How to become a personal trainer
One of the great things about working in the fitness industry is how flexible it can be to your needs and what you want out of life. The life of a personal trainer can be varied, exciting and prosperous. It can be daunting beginning on the path to becoming a personal trainer but be brave, take the plunge and you won’t look back
Here are a few steps to become a certified personal trainer-
1 Do your research
The fitness industry welcomes people at many stages of life. From school-leavers and university graduates to those who have tried their hand at one vocation and wish to explore another, a career in fitness is open to all.
When you begin your search, you may find that there are a lot of course providers and a lot of courses out there, you might find yourself asking, what qualifications do I/you need to be a personal trainer. To start your career as a personal trainer you will need to pass a level 3 course. Level 3 gives the training to plan and deliver successful workouts to clients. The course needs to be a REPs recognised qualification.
Beware, ‘Certificate’ and ‘Diploma’ are not interchangeable terms. A personal training course that leads to a REPs-recognised diploma qualification covers more information than one that leads to a certificate qualification. Some training providers advertise courses as diplomas when those courses actually lead to a certificate qualification.
2 Choose a mode of study
One of the great things about personal training with TRAINFITNESS is how flexible the qualification is to your lifestyle and needs. When searching, consider how long it takes to become a personal trainer and what your personal situation is. Some people who want to qualify as quick as possible may wish to choose our intensive full-time study option, qualifying with a Level 3 Certificate in Personal Training in just four weeks. Others may have commitments such as a job to consider and so the part-time course is more suitable. The distance study option is great for those who want to study in their own time at home, anywhere in the world, and attend assessments when convenient for them.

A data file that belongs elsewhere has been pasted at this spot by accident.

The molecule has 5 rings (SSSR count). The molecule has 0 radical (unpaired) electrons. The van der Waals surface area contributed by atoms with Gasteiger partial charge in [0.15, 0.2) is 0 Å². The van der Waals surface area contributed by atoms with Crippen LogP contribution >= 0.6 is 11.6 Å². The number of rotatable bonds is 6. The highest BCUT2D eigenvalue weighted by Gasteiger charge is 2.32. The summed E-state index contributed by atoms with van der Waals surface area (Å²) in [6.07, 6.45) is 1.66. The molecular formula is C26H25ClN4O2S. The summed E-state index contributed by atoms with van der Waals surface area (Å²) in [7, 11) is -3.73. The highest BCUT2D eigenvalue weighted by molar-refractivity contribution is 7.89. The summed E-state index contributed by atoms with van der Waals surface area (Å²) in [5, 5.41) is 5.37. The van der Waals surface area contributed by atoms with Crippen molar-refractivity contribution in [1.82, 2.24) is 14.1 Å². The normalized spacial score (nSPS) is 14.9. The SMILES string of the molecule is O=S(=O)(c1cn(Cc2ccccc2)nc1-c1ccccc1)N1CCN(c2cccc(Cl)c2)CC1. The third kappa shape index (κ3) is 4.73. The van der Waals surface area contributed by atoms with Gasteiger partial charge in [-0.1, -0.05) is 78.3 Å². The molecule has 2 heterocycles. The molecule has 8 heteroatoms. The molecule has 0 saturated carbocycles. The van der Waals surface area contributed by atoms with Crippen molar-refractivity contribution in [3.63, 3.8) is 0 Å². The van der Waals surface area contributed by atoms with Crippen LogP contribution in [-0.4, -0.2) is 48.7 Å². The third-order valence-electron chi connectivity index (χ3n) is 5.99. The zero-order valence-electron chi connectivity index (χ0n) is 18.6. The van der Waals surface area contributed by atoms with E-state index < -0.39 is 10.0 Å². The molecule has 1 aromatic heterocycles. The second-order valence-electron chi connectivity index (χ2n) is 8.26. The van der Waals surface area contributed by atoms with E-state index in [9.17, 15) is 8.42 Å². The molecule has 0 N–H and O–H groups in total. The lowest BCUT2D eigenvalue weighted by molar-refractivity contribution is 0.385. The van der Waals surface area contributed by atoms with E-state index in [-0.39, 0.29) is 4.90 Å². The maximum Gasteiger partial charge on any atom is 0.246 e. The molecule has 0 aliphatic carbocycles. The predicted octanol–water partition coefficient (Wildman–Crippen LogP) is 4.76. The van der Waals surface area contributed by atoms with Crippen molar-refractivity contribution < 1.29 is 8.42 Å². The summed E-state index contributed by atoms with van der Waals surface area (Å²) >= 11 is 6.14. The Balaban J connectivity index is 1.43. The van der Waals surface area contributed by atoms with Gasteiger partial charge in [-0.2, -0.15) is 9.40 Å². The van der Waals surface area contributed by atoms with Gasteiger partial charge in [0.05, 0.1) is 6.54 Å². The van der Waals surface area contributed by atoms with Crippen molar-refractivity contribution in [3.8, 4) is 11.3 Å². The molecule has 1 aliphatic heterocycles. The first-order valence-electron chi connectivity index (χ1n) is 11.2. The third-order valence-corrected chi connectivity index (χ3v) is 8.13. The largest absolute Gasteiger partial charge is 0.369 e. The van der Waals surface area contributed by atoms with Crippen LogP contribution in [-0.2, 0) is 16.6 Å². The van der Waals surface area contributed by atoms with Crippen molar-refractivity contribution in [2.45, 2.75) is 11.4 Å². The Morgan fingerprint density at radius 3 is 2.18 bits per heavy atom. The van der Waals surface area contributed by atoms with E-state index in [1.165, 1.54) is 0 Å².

3 Get qualified
Level 2, for a lot of people, is the entry point for a job in fitness. Completing the Level 2 Certificate in Fitness Instructing gives you a foundation of knowledge about anatomy and physiology, fitness principles and health and safety. This means you can, for example, work on the gym floor and deliver inductions to new members. You could also consider Pilates, exercise to music and yoga instructor qualifications.
To be a personal trainer requires progressing to Level 3. As well as giving a deeper knowledge of anatomy and nutrition, the Level 3 Certificate in Personal Training allows those who qualify to be able to plan and deliver successful workouts to their clients. If you do not hold a Level 3 personal training certificate, you are not able to call yourself a personal trainer.
4 Get a Job
There are generally two types of employment scenarios once you’ve completed your personal trainer course. The first is an employed position where you earn a set salary, regardless of the number of personal training clients you have or the number of personal training sessions you perform. The second is a self-employed role where you pay a rental fee to the health club (or clubs) you operate in. When self-employed, your clients generally pay you directly, rather than pay the club, and your income increases the more personal training sessions you perform.
5 Find your niche
CPD stands for Continuing Professional Development. CPD is a way for exercise professionals to demonstrate that they continue to learn and develop throughout their careers, and keep their knowledge up to date.
CPD can also set you apart from the pack. In a gym full of personal trainers, perhaps you will be the only one qualified in teaching kettlebells and Olympics lifts, making you the go-to for those training for muscle mass. Or perhaps you’re in an area full of expectant mothers that mean being trained in ante- or post-natal fitness will give you the edge.
Consider how your career path might look in 5-10 years. Perhaps you will move into life coaching, work with exercise referral clients, set up your own business or run your own gym? Whatever you do to specialise and stand out, make sure you’re passionate about it.
Find out more about becoming a personal trainer
Contact us for more information on personal training courses